live in the Wallonia region and speak
French. Remaining one per cent of the
Belgians speak German. In the capital
city Brussels, 80 per cent people speak
French while 20 per cent are Dutch-
speaking.
The minority French-speaking
community was relatively rich and
powerful. This was resented by the
Dutch-speaking community who got
the benefit of economic development
and education much later. This led to
tensions between the Dutch-speaking
and French-speaking communities
during the 1950s and 1960s. The
tension between the two communities
was more acute in Brussels. Brussels
presented a special problem: the
Dutch-speaking people constituted a
majority in the country, but a
minority in the capital.
Let us compare this to the
situation in another country. Sri
Lanka is an island nation, just a few
kilometres off the southern coast of
Tamil Nadu. It has about two crore
people, about the same as in Haryana.
Like other nations in the South Asia
region, Sri Lanka has a diverse
population. The major social groups
are the Sinhala-speakers (74 per cent)
and the Tamil-speakers (18 per cent).
Among Tamils there are two sub-
groups. Tamil natives of the country
Walloon (French-speaking)
Flemish (Dutch-speaking)
German-speaking
Brussels-Capital Region
Look at the maps of Belgium and Sri Lanka. In which
region, do you find concentration of different
communities?
©  Wikipedia
© NCERT
not to be republished
Power sharing 3
Majoritarianism: A
belief that the majority
community should be
able to rule a country in
whichever way it wants,
by disregarding the
wishes and needs of the
minority.
are called ‘Sri Lankan T amils’ (13 per cent).
The rest, whose forefathers came from
India as plantation workers during
colonial period, are called ‘Indian Tamils’.
As you can see from the map,  Sri Lankan
Tamils are concentrated in the north and
east of the country . Most of the Sinhala-
speaking people are Buddhists, while
most of the Tamils are Hindus or
Muslims. There are about 7 per cent
Christians, who are both Tamil
and Sinhala.
Just imagine what could happen
in situations like this. In Belgium, the
Dutch community could take
advantage of its numeric majority and
force its will on the French and
German-speaking population. This
would push the conflict among
communities further. This could  lead
to a very messy partition of the
country; both the sides would claim
control over Brussels. In Sri Lanka, the
Sinhala community enjoyed an even
bigger majority and could impose its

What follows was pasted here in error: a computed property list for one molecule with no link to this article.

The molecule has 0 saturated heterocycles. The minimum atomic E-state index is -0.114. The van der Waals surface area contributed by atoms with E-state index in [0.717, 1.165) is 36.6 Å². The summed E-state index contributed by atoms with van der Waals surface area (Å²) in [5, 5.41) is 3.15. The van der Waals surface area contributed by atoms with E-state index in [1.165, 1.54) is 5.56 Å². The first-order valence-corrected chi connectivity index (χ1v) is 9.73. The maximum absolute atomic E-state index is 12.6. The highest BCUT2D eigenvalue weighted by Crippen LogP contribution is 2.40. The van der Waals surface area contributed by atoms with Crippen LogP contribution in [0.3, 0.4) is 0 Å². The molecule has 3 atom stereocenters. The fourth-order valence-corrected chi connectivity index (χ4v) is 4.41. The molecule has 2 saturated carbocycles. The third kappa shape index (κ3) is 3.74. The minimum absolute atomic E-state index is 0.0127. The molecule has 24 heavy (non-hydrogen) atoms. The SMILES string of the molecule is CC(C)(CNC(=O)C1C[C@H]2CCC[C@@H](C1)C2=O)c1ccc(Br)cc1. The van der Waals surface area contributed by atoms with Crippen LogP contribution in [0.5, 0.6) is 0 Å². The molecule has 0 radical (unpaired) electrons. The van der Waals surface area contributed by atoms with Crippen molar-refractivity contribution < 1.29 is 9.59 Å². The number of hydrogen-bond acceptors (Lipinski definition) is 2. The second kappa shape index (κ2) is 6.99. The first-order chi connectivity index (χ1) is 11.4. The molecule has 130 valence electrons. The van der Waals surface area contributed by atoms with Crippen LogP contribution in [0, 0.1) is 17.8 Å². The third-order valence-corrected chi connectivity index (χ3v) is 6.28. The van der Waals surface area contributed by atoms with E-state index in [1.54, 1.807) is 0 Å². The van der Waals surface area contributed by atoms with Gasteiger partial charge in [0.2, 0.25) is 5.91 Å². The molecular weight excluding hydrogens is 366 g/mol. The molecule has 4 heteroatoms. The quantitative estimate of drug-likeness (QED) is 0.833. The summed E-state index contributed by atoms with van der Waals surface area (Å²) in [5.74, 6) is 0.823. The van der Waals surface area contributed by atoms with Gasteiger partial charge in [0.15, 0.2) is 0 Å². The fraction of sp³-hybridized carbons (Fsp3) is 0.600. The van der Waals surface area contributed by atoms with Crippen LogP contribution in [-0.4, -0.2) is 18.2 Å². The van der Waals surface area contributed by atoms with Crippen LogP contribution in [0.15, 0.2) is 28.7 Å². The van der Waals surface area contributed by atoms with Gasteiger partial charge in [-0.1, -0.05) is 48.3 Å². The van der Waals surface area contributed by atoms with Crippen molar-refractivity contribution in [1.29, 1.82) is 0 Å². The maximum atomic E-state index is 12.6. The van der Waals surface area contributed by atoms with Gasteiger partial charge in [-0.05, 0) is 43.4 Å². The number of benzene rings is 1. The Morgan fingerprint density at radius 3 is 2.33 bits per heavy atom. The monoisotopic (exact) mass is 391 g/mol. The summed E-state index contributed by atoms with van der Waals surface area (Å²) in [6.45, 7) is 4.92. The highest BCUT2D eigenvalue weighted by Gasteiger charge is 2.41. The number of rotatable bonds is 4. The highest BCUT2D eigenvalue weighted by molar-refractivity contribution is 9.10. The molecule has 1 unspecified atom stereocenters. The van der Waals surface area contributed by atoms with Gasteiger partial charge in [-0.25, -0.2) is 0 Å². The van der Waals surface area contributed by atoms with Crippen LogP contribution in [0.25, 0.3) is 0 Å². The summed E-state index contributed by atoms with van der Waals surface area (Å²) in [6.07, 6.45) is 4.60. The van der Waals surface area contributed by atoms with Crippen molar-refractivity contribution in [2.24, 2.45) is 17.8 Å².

will on the entire country. Now, let us
look at what happened in both these
countries.
Majoritarianism in Sri Lanka
Sri Lanka emerged as an independent
country in 1948. The leaders of the
Sinhala community sought to secure
dominance over government by virtue
of their majority. As a result, the
democratically elected government
adopted a series of MAJORITARIAN
measures to establish Sinhala supremacy.
In 1956, an Act was passed to
recognise Sinhala as the only official
language, thus disregarding Tamil. The
governments followed preferential
policies that favoured Sinhala
applicants for university positions and
government jobs. A new constitution
stipulated that the state shall protect
and foster Buddhism.
All these government measures,
coming one after the other, gradually
increased the feeling of alienation
among the Sri Lankan Tamils. They felt
that none of the major political parties
led by the Buddhist Sinhala leaders was
sensitive to their language and culture.
They felt that the constitution and
government policies denied them equal
political rights, discriminated against
them in getting jobs and other
opportunities and ignored their
interests. As a result, the relations
Ethnic Communities
of Sri Lanka
Sinhalese
Sri Lankan Tamil
Indian Tamil
Muslim
© NCERT
not to be republished
4
Democratic Politics
What kind of a solution is
this? I am glad our
Constitution does not say
which minister will come from
which community.
Civil war: A violent
conflict between
opposing groups within
a country that becomes
so intense that it appears
like a war.
The Belgian leaders took a different
path. They recognised the existence of
regional differences and cultural
diversities. Between 1970 and 1993,
they amended their constitution four
times so as to work out an arrangement
that would enable everyone to live
together within the same country. The
arrangement they worked out is
different from any other country and
is very innovative. Here are some of
the elements of the Belgian model:
? Constitution prescribes that the
number of Dutch and French-speaking
ministers shall be equal in the central
government. Some special laws require
the support of majority of members
from each linguistic group. Thus, no
What’s wrong if
the majority
community
rules? If Sinhalas
don’t rule in Sri
Lanka, where
else will they
rule?
single community can make decisions
unilaterally.
? Many powers of the central
government have been given to state
governments of the two regions of the
country. The state governments are not
subordinate to the Central Government.
? Brussels has a separate government
in which both the communities have
equal representation. The French-
speaking people accepted equal
representation in Brussels because the
Dutch-speaking community has
accepted equal representation in the
Central Government.
Accommodation in Belgium
between the Sinhala and Tamil
communities strained over time.
The Sri Lankan Tamils launched
parties and struggles for the recognition
of Tamil as an official language, for
regional autonomy and equality of
opportunity in securing education and